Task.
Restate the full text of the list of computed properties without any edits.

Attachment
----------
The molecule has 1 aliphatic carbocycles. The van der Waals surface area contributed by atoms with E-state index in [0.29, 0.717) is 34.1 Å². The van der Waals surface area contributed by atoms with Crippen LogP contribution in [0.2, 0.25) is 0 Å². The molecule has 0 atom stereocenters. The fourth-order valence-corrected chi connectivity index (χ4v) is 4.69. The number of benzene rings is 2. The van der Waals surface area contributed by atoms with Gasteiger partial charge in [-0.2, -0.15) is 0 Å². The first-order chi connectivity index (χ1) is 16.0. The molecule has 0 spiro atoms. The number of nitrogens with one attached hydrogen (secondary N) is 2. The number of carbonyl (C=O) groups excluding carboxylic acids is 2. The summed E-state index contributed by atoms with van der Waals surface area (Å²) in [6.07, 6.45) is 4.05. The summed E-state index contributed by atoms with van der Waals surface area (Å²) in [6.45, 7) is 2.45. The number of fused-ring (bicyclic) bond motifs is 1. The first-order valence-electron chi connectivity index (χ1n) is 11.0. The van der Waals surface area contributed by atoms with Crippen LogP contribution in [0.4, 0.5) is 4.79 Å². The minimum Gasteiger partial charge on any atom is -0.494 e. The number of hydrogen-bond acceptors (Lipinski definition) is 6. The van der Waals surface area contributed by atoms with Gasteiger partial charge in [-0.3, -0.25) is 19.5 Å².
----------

The molecule has 1 aliphatic carbocycles. The van der Waals surface area contributed by atoms with E-state index in [0.29, 0.717) is 34.1 Å². The van der Waals surface area contributed by atoms with Crippen LogP contribution in [0.2, 0.25) is 0 Å². The molecule has 0 atom stereocenters. The fourth-order valence-corrected chi connectivity index (χ4v) is 4.69. The number of benzene rings is 2. The van der Waals surface area contributed by atoms with Gasteiger partial charge in [-0.2, -0.15) is 0 Å². The first-order chi connectivity index (χ1) is 16.0. The molecule has 0 spiro atoms. The number of nitrogens with one attached hydrogen (secondary N) is 2. The number of carbonyl (C=O) groups excluding carboxylic acids is 2. The summed E-state index contributed by atoms with van der Waals surface area (Å²) in [6.07, 6.45) is 4.05. The summed E-state index contributed by atoms with van der Waals surface area (Å²) in [6.45, 7) is 2.45. The number of fused-ring (bicyclic) bond motifs is 1. The first-order valence-electron chi connectivity index (χ1n) is 11.0. The van der Waals surface area contributed by atoms with Crippen LogP contribution in [0.4, 0.5) is 4.79 Å². The minimum Gasteiger partial charge on any atom is -0.494 e. The number of hydrogen-bond acceptors (Lipinski definition) is 6. The van der Waals surface area contributed by atoms with Gasteiger partial charge in [-0.3, -0.25) is 19.5 Å².